Tuesday, May 23, 2006


Up until now, most of the harrassment of filesharers has taken the form of outrageous demands of civil restitution, but the RIAA has kept the short, lead tube of criminal prosecution tucked into its sleeve, just in case.

It's now being brought down into the skull of some alleged German file sharers by the IFPI, the RIAA's international wing:

"No one should be surprised that we are stepping up our campaign in this way," said John Kennedy, chairman and chief executive of the International Federation of the Phonographic Industry. "Internet piracy has hurt the whole music community in Germany, with legitimate sales falling by a third in just five years."

Interesting. Let's look at the IFPI's figures, shall we?

Their facts on German music do, indeed, suggest sales have fallen by a third - although that covered six years between 1997 and 2003, and it was "over 30%" rather than a third. And that was measured by sales rather than units - so a portion of that could be explained by cost-cutting.

Units per capita did, indeed, fall by a third - from three to two. With figures that low, though, that could comfortably turn out to be rounding error rather than actual sales drop - you're measuring the difference between two "virtually none"s, which requires very sharp eyes.

And in the first portion of the sales slump - 97, 98, 99 - how much of the decline there could seriously be put down to filesharers?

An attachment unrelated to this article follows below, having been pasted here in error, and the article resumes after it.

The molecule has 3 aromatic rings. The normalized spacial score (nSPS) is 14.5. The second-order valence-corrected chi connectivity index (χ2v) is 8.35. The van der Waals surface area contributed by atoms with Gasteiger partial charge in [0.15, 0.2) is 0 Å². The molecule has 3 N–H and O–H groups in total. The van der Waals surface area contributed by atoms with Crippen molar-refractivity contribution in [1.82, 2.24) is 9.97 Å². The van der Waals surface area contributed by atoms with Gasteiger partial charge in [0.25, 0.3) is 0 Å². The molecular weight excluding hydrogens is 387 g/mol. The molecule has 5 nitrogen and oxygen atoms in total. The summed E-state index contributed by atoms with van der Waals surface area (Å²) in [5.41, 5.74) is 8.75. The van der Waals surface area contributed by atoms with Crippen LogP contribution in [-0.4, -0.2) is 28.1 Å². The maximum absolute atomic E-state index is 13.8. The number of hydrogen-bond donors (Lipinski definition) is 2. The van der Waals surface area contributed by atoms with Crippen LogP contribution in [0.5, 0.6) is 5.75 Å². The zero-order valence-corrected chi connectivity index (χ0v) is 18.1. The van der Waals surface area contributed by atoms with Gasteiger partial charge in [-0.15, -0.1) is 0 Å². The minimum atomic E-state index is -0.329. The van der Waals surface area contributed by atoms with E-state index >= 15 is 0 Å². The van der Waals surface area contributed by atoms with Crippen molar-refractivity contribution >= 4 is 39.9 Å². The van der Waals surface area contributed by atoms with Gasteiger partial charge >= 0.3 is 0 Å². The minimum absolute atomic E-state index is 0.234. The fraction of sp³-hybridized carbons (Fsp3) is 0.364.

And what's the point of the criminal prosecutions? To teach everyone a lesson? But what about this from the IFPI's report on Germany:

# Only 13% of the German population believe that file sharing is legal, compared with 74% who believe that it is illegal

So, virtually the whole of the country already knows it's currently an illegal activity, and yet the country is still so much a nation of filesharers that it's doing so much damage to the German music industry only jailing people will make it stop? Isn't a law that people feel happy about ignoring a bad law rather than one that needs using?


Anonymous said...

"Only 13% of the German population believe that file sharing is legal.."

That's the same % of people who don't know whether it's legal or not so, despite all the education there are as many misinformed people as there are uninformed ones. Good thing they're not spending the taxpayers' money on beating piracy. Oh...

PS That stats quote reminded me of a recent sex survey: 74% of women admitted to mastub@ting; the remaining 26% thought no-one noticed how long they took in the bath.

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